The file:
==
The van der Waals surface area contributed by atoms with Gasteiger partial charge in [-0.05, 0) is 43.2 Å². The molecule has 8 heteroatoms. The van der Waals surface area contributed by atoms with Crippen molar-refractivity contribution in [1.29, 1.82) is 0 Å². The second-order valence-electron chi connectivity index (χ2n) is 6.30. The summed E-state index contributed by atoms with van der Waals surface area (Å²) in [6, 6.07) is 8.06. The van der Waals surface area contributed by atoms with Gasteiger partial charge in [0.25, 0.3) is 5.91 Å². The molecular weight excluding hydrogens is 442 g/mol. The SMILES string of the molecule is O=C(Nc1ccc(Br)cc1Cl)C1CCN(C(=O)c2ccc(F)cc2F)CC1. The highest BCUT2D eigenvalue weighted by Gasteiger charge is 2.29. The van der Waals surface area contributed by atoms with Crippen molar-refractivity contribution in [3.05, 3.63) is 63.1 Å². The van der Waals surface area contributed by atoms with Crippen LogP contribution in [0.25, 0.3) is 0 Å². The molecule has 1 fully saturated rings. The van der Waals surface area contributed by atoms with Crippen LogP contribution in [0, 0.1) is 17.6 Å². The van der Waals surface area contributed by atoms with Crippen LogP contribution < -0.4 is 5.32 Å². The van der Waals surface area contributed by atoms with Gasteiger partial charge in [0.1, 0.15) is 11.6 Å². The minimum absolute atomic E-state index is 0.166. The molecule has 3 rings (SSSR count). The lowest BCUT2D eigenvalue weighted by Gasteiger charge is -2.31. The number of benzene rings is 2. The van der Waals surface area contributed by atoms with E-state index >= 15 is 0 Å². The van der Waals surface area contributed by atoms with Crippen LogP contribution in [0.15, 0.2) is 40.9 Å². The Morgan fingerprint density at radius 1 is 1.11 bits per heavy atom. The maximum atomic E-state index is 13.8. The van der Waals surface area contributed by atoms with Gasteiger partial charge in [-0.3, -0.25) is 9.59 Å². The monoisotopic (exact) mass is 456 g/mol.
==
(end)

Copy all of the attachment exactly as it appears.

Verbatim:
The van der Waals surface area contributed by atoms with Gasteiger partial charge in [-0.05, 0) is 43.2 Å². The molecule has 8 heteroatoms. The van der Waals surface area contributed by atoms with Crippen molar-refractivity contribution in [1.29, 1.82) is 0 Å². The second-order valence-electron chi connectivity index (χ2n) is 6.30. The summed E-state index contributed by atoms with van der Waals surface area (Å²) in [6, 6.07) is 8.06. The van der Waals surface area contributed by atoms with Gasteiger partial charge in [0.25, 0.3) is 5.91 Å². The molecular weight excluding hydrogens is 442 g/mol. The SMILES string of the molecule is O=C(Nc1ccc(Br)cc1Cl)C1CCN(C(=O)c2ccc(F)cc2F)CC1. The highest BCUT2D eigenvalue weighted by Gasteiger charge is 2.29. The van der Waals surface area contributed by atoms with Crippen molar-refractivity contribution in [3.05, 3.63) is 63.1 Å². The van der Waals surface area contributed by atoms with Crippen LogP contribution in [0.25, 0.3) is 0 Å². The molecule has 1 fully saturated rings. The van der Waals surface area contributed by atoms with Crippen LogP contribution in [0, 0.1) is 17.6 Å². The van der Waals surface area contributed by atoms with Crippen LogP contribution < -0.4 is 5.32 Å². The van der Waals surface area contributed by atoms with Gasteiger partial charge in [0.1, 0.15) is 11.6 Å². The minimum absolute atomic E-state index is 0.166. The molecule has 3 rings (SSSR count). The lowest BCUT2D eigenvalue weighted by Gasteiger charge is -2.31. The number of benzene rings is 2. The van der Waals surface area contributed by atoms with E-state index >= 15 is 0 Å². The van der Waals surface area contributed by atoms with Crippen LogP contribution in [0.15, 0.2) is 40.9 Å². The Morgan fingerprint density at radius 1 is 1.11 bits per heavy atom. The maximum atomic E-state index is 13.8. The van der Waals surface area contributed by atoms with Gasteiger partial charge in [-0.3, -0.25) is 9.59 Å². The monoisotopic (exact) mass is 456 g/mol.